Prayers at the Id Kah Mosque in Kashgar, XInjiang, the largest mosque in China. Photo by Preston Rhea via Flickr Creative Commons
Following the adoption of the Chinese Communist Party’s new law on Islam, a five-year plan was launched in 2018 to “sinicize” all Chinese Muslims outside of Xinjiang. Subsequently, mosques across China are being forcibly demolished or repurposed, and their Islamic symbols removed, transforming places of worship into secular-looking buildings.
New reports sent to the online information service Bitter Winter show that the campaign is especially harsh in the province with large populations of Muslims, such as Gansu, Ningxia, Yunnan, Qinghai, and Henan.
Mosque under construction demolished
On February 1, a mosque under construction in Minhe county, under the jurisdiction of Haidong city, in the northwestern province of Qinghai, was forcibly demolished.
The mosque in Minhe county before and after demolition.
According to a local Muslim, the construction of the new mosque started after an old one was demolished in 2016. The county leader at the time permitted to start the construction while simultaneously applying for a land use certificate.
However, the newly-appointed top county bureaucrat claimed that the government now has a new policy that prohibits the construction of mosques. An order was issued to stop the work and demolish what has been built on the grounds that “the construction began without receiving prior approval.”
Local Muslims tried to reason with the authorities, pointing out that the Constitution provides for freedom of belief, but a government official said arrogantly, “The law that you mentioned isn’t in use; China is now under the law of Xi Jinping. Anyone who disagrees with the mosque being demolished will be sent directly to prison.”
The official prohibited people from posting any information related to the mosque’s demolition on social media, threatening to punish anyone who disregarded the order.
The mosque was being constructed with the funds raised by local Muslims; the demolition resulted in the loss of at least two million RMB (about US$300,000) of their money.
Mosque repurposed for a senior’s activity center
Last November, all of the Islamic symbols were dismantled from a mosque in Zhoukou city in the central province of Henan. Afterward, the mosque was converted into an activity center for seniors.
The sign of the mosque in Zhoukou city has been removed.
During the takeover process, a government official claimed, “All the land belongs to the state. You cannot argue with the Communist Party; no one can change its decisions.”
A sign reading “Senior Activity Center” hangs outside the mosque.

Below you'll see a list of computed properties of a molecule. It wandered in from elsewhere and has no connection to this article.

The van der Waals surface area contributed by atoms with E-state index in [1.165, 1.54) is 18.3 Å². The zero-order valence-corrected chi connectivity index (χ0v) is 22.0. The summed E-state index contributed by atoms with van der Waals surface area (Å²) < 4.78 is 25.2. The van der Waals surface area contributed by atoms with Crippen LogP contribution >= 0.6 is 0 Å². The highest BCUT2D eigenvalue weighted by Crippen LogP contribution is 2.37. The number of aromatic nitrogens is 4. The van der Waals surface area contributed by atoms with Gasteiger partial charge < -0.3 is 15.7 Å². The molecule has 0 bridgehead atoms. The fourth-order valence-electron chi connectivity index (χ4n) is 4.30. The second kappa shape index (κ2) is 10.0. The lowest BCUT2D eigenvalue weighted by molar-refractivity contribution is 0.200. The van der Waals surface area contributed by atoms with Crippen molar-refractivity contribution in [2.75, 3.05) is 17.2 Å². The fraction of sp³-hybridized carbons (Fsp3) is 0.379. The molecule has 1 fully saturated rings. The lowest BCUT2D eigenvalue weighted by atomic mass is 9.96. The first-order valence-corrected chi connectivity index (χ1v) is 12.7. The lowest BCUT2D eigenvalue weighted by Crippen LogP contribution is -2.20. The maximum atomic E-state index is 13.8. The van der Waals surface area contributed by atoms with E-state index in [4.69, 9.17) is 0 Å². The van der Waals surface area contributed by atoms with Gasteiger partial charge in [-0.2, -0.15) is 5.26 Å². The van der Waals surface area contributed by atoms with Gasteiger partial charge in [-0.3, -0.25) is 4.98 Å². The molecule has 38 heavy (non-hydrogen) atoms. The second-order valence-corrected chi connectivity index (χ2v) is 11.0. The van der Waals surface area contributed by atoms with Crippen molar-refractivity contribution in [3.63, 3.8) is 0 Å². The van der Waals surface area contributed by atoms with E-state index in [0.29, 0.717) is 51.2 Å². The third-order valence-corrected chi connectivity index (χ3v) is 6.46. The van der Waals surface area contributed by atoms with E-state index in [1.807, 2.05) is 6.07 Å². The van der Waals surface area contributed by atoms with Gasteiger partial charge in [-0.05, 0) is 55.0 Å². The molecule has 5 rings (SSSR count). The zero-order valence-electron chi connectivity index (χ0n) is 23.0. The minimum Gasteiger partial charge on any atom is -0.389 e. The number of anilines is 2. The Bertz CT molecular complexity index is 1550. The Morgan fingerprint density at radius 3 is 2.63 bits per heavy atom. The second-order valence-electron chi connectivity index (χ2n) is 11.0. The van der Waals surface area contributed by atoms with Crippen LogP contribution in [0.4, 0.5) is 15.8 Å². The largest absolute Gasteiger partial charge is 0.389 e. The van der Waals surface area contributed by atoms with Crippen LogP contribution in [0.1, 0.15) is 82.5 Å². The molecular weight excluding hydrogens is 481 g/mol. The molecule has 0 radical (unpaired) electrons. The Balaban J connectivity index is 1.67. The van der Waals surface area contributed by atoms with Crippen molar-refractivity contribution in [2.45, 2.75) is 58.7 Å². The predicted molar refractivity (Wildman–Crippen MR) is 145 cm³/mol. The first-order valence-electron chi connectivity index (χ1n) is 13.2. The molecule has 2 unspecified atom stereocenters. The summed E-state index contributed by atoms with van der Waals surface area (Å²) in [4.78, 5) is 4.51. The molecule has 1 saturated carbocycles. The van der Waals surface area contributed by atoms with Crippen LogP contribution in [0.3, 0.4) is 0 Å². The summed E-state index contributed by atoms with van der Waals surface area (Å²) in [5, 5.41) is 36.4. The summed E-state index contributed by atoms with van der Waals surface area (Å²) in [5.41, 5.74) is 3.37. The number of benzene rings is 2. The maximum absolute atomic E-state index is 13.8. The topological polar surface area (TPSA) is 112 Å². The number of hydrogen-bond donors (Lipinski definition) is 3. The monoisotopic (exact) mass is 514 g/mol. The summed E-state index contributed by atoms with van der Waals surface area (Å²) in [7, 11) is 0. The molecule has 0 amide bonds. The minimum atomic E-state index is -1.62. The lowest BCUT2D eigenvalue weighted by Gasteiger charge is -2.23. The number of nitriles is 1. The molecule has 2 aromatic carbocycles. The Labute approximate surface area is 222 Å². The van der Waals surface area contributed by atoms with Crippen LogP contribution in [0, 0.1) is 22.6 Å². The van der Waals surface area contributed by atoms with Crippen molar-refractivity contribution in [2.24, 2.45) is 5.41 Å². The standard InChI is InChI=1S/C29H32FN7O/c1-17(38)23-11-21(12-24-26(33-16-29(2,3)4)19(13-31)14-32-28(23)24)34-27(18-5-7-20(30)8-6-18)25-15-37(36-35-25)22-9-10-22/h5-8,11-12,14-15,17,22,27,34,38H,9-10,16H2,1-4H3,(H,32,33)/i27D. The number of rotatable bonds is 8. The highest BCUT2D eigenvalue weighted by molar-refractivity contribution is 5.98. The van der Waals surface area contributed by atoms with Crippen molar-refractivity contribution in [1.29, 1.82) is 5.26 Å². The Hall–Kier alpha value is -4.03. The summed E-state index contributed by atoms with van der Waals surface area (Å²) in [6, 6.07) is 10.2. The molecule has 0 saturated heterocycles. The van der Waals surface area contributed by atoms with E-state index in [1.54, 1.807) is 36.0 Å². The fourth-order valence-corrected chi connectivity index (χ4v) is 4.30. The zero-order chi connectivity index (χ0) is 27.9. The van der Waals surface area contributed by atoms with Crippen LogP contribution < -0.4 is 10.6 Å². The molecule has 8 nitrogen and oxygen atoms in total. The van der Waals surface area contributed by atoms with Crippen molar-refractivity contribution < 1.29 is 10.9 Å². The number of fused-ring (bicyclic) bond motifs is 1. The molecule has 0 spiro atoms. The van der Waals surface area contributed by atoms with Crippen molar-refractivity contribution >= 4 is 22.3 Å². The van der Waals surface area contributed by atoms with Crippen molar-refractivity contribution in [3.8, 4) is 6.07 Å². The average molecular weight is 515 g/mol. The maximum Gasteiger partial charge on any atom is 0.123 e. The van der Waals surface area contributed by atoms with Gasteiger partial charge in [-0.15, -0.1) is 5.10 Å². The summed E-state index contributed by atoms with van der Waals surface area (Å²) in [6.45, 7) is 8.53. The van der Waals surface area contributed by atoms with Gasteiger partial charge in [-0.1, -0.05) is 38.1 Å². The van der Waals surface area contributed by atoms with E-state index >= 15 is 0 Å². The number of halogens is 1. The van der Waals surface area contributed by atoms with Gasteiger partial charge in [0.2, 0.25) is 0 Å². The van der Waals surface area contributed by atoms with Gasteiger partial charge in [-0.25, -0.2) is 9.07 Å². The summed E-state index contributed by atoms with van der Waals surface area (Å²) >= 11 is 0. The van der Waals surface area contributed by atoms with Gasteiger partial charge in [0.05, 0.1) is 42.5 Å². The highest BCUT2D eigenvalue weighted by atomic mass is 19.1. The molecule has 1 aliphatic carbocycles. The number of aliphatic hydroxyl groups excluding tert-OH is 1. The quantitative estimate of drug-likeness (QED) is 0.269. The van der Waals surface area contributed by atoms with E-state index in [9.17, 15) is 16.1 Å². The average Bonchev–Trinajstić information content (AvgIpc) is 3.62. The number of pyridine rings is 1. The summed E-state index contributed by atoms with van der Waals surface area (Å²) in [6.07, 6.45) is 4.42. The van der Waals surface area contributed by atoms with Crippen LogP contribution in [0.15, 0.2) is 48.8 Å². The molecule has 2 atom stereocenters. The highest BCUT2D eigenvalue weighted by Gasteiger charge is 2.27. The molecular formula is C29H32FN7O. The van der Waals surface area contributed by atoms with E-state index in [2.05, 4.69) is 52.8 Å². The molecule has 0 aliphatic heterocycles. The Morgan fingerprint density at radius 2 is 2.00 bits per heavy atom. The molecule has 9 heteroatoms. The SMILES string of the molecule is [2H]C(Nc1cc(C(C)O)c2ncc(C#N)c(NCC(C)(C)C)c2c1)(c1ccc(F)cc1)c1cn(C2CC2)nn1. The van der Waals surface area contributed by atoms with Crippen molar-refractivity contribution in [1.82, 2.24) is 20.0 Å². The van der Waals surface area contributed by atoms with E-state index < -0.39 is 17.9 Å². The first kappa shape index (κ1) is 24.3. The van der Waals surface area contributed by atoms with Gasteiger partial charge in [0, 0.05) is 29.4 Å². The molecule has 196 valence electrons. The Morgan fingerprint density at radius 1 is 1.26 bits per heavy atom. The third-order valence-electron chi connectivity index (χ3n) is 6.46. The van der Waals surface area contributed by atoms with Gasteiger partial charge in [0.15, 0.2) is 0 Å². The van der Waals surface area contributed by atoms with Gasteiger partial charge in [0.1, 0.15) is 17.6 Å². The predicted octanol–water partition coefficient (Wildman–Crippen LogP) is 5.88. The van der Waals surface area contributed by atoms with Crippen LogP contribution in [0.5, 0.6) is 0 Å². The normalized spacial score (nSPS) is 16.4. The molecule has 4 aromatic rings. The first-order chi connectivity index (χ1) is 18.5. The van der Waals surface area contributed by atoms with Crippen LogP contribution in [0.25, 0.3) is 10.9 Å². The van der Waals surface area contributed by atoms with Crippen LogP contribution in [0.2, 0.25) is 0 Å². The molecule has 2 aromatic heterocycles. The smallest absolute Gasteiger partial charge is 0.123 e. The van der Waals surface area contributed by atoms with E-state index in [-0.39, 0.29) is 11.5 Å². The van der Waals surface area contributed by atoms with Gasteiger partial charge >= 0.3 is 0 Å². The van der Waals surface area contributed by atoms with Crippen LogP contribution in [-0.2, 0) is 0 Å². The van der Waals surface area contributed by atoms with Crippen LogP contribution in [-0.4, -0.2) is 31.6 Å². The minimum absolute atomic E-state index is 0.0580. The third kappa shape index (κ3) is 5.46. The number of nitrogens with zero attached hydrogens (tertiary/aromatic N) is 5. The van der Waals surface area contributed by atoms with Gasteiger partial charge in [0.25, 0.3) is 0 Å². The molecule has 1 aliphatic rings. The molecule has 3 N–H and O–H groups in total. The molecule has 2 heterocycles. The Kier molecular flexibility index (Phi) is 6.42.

Analysts believe that the CCP’s de-Islamization policy is aimed at completely assimilating the next generation of Muslims in China. Getting rid of the places of worship and any visible Islamic symbols would make it hard for people to identify with their culture and religion.
Hayiyun Ma, a history professor at Frostburg State University in Maryland, US, said in an interview with Deutsche Welle that China’s “sinicization” drive borders on being xenophobic; by removing any signs of foreign influence, the CCP aspires to create a Chinese version of Islam that is guided by atheism. “Beijing considers the Arab influence as dangerous and believes it should be totally eliminated from the lives of Chinese Muslims,” stated professor Ma.
Anything Islam-related must go
Video: A painting of a mosque in an ethnic Hui restaurant
Even religion-themed paintings inside businesses are not spared. In late April, officials from Henan’s Gongyi city arrived at a local Hui restaurant that had a mosque hand-painted on one of its walls. The owner was ordered to scrape off the painting or cover it. Having no other choice, he placed a propaganda poster promoting the core socialist values over the painting.
The painting of a mosque was covered with a propaganda poster.
“In China, people must believe in the Party and follow the Party,” one of the restaurant’s guests lamented with a sense of frustration. “A painting of a mosque angered the government so much that they decided to bring out the big guns. Apparently, the Communist Party hasn’t tolerated Islam for a long time.”
On May 2, sub-district officials from Zhengzhou city’s Zhongyuan district forcibly removed the signboard above the door of Hui restaurant “Yang’s Beef Stretched Noodles.” The sign contained crescent moon and Islamic minaret symbols, and it was therefore ordered to be removed, though, the official reason was given that it was “too wide and too high.”
The original appearance of the signboard above the door of the “Yang’s Beef Stretched Noodles” restaurant.
According to an employee of the restaurant, 70,000 RMB (about $10,000) was spent to make the signboard. The restaurant owner spent another 40,000 RMB (about $6,000) to create a new signboard after the original was forcibly removed. However, it was still not to the liking of officials because it was “too Arabic,” and they ordered to make the new signboard in line with the Han style.
The first incompletely “sinicized” signboard.
Wang Yichi is a pseudonym for a correspondent for Bitter Winter. This article has been republished from Bitter Winter with permission.